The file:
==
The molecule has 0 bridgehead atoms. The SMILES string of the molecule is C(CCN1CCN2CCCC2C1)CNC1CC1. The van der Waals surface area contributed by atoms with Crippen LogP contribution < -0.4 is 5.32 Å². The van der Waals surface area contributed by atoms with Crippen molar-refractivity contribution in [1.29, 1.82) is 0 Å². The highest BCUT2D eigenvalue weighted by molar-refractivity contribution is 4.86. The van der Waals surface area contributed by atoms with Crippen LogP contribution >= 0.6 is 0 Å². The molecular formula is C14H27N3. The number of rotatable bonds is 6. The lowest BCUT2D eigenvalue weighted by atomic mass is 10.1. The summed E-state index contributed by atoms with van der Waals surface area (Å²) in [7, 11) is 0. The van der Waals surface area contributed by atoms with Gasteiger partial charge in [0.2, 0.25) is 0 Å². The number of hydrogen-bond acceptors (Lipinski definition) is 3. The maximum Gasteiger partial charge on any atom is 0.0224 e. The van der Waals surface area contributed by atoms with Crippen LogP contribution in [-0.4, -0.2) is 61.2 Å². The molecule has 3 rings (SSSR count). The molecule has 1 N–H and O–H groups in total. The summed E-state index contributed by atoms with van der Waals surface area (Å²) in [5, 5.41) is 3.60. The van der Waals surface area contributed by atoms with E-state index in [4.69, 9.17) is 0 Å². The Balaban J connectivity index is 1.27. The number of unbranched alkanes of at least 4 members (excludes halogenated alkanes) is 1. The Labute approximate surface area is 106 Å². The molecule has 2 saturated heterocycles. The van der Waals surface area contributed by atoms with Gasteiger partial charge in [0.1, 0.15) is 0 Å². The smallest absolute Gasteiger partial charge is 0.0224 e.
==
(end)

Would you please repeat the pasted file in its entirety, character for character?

The molecule has 0 bridgehead atoms. The SMILES string of the molecule is C(CCN1CCN2CCCC2C1)CNC1CC1. The van der Waals surface area contributed by atoms with Crippen LogP contribution < -0.4 is 5.32 Å². The van der Waals surface area contributed by atoms with Crippen molar-refractivity contribution in [1.29, 1.82) is 0 Å². The highest BCUT2D eigenvalue weighted by molar-refractivity contribution is 4.86. The van der Waals surface area contributed by atoms with Crippen LogP contribution >= 0.6 is 0 Å². The molecular formula is C14H27N3. The number of rotatable bonds is 6. The lowest BCUT2D eigenvalue weighted by atomic mass is 10.1. The summed E-state index contributed by atoms with van der Waals surface area (Å²) in [7, 11) is 0. The van der Waals surface area contributed by atoms with Gasteiger partial charge in [0.2, 0.25) is 0 Å². The number of hydrogen-bond acceptors (Lipinski definition) is 3. The maximum Gasteiger partial charge on any atom is 0.0224 e. The van der Waals surface area contributed by atoms with Crippen LogP contribution in [-0.4, -0.2) is 61.2 Å². The molecule has 3 rings (SSSR count). The molecule has 1 N–H and O–H groups in total. The summed E-state index contributed by atoms with van der Waals surface area (Å²) in [5, 5.41) is 3.60. The van der Waals surface area contributed by atoms with E-state index in [4.69, 9.17) is 0 Å². The Balaban J connectivity index is 1.27. The number of unbranched alkanes of at least 4 members (excludes halogenated alkanes) is 1. The Labute approximate surface area is 106 Å². The molecule has 2 saturated heterocycles. The van der Waals surface area contributed by atoms with Gasteiger partial charge in [0.1, 0.15) is 0 Å². The smallest absolute Gasteiger partial charge is 0.0224 e.